• Date – This isn’t (just) for single folks. If you have a spouse, make a plan for date night. Take care of your relationship, add some spice to your relationship. Make room in your life for uninterrupted quality time with your partner.
  • Get Creative – Draw, paint, photograph, write, decorate, knit, crochet, cross-stitch, needlepoint, sew… You don’t have to be good at it, you just have to do it. Express yourself!
  • Play – Be social. Have game nights, spend time with friends as a family. Have family movie nights, family games, family outings. Make time for fun. So often we get so focused on raising and teaching kids that we forget to have fun with them. It’s important to make sure our kids know relationships are important too.
  • Know Yourself – Know what you enjoy and go do it. Make time for yourself. If you don’t fit this list, make your own.


Burnout happens to everyone. We need to be proactive; if it happens, be honest and gracious with yourself. Be purposeful, make appointments with yourself and keep them! Take care of yourself. Remember we show our children how to take care of themselves, and this is something we must model, not teach.


Teaching Humility


How do we teach our children to be humble when we so often miss the point of it?

What is humility? How do we protect our children from the sin of pride, while at the same time teaching them that they are valuable and important?

For too many years, I thought humility was to depreciate myself, to cling to my failings and faults in order to refuse value. I thought humility was always being aware of my failings, my sins — to live in degradation because of the things I do or have done wrong…in other words, to continually pay for the consequences of my sins. I have lived in the shadow of seeking to be perfect because I didn’t believe I had value otherwise. I have struggled with teaching my children to be humble because I did not understand humility myself. I have heard parents say they did not want to praise their children’s accomplishments because they didn’t want to teach them to be prideful. I do not want my children to believe they were less than they are. I want them to know I believe in them and I am pleased with their accomplishments!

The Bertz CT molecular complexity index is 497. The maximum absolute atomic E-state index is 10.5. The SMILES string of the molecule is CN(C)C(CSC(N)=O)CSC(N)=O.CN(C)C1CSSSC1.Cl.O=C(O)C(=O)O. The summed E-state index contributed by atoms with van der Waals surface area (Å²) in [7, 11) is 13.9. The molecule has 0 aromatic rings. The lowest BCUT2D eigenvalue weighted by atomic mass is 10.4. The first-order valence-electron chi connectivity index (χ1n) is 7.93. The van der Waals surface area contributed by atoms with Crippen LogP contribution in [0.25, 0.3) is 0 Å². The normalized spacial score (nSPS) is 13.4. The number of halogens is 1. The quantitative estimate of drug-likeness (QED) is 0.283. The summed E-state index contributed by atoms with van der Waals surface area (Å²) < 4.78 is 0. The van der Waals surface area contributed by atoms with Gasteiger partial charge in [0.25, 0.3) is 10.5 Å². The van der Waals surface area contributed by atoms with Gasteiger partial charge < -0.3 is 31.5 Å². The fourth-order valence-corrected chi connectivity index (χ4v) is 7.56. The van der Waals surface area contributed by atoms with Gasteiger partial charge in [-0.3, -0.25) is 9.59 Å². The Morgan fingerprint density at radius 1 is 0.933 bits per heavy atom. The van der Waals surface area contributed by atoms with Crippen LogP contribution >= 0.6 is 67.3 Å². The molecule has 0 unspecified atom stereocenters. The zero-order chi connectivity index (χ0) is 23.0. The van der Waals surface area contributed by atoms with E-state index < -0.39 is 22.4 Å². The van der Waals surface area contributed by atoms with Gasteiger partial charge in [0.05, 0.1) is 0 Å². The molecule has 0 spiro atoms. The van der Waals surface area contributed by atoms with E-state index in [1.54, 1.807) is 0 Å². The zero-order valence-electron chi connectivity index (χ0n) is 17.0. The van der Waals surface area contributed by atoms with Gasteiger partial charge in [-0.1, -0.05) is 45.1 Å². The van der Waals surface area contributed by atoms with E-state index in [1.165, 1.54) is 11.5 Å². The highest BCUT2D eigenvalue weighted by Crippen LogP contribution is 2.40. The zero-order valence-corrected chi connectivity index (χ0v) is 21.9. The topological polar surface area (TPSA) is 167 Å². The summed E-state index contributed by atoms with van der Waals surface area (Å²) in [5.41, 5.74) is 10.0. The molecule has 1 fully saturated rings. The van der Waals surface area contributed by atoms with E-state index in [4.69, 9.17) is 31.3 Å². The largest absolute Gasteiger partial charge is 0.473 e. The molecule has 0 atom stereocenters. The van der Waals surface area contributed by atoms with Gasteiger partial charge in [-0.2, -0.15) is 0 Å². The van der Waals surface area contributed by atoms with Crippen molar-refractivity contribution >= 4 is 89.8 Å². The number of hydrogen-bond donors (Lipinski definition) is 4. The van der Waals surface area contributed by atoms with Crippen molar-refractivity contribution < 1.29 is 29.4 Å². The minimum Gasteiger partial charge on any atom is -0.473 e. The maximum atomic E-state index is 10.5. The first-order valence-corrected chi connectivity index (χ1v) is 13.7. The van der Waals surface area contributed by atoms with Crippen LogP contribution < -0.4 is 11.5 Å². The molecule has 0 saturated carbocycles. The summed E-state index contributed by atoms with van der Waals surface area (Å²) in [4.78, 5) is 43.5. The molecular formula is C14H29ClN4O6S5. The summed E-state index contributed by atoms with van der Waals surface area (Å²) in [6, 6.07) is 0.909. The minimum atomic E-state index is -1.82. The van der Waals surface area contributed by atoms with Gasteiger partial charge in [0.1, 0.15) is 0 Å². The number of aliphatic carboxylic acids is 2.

God has been working on my heart. I have realized that humility is very much like courage. Courage is strongest in the face of danger. A person who never faces a challenge, who never faces danger, cannot be called courageous; so also, a person who does not believe in their value cannot be called humble.

If we do not have an intrinsic understanding of our value, we cannot truly understand humility.

Let’s look at some Biblical examples. Who does Scripture admonish to be humble? At first, it is the Israelite nation. Why? They have intrinsic, God-given value. God made it abundantly clear to them that He held them in high regard. He literally moved oceans, rivers, and armies to prove how much He cared for them. They KNEW, without a shadow of a doubt, that they were chosen to be God’s special people. What did they do with this knowledge, however? A lot of the time they used it to set themselves apart from the other nations. They set themselves up as more valuable than other people because they had God’s favor. So often, they took the special favor given them by God and decided it was their right rather than their gift. They forgot the source of their value. They sought perfection to hold onto His favor instead of seeking Him. They refused to be humble. In turn, they had to be humbled.


God doesn’t want proud people. Prideful people treat others with disrespect and abuse. He wants us to understand we are valuable and then show others that they, too, are valuable.

Pride is believing you alone are valuable and have the right to hurt or hold others down so you look more valuable than they are.